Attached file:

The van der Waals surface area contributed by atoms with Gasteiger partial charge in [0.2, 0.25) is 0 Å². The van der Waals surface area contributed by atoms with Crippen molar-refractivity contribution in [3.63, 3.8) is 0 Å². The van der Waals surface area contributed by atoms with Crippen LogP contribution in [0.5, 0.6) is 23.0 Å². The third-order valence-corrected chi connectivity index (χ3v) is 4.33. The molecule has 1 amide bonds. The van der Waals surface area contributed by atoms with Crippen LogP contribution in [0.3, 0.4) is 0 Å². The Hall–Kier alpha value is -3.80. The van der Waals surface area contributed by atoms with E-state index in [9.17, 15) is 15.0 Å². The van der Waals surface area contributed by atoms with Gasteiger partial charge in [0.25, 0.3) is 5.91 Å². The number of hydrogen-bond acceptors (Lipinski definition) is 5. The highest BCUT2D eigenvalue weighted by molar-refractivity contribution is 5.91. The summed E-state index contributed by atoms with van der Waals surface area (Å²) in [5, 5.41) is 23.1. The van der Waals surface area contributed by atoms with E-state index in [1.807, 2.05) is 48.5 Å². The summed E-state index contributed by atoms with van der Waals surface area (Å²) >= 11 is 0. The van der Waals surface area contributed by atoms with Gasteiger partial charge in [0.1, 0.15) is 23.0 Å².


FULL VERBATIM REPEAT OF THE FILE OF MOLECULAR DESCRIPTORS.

The van der Waals surface area contributed by atoms with Gasteiger partial charge in [0.2, 0.25) is 0 Å². The van der Waals surface area contributed by atoms with Crippen molar-refractivity contribution in [3.63, 3.8) is 0 Å². The van der Waals surface area contributed by atoms with Crippen LogP contribution in [0.5, 0.6) is 23.0 Å². The third-order valence-corrected chi connectivity index (χ3v) is 4.33. The molecule has 1 amide bonds. The van der Waals surface area contributed by atoms with Crippen LogP contribution in [0.3, 0.4) is 0 Å². The Hall–Kier alpha value is -3.80. The van der Waals surface area contributed by atoms with E-state index in [9.17, 15) is 15.0 Å². The van der Waals surface area contributed by atoms with Gasteiger partial charge in [0.25, 0.3) is 5.91 Å². The number of hydrogen-bond acceptors (Lipinski definition) is 5. The highest BCUT2D eigenvalue weighted by molar-refractivity contribution is 5.91. The summed E-state index contributed by atoms with van der Waals surface area (Å²) in [5, 5.41) is 23.1. The van der Waals surface area contributed by atoms with E-state index in [1.807, 2.05) is 48.5 Å². The summed E-state index contributed by atoms with van der Waals surface area (Å²) >= 11 is 0. The van der Waals surface area contributed by atoms with Gasteiger partial charge in [0.1, 0.15) is 23.0 Å².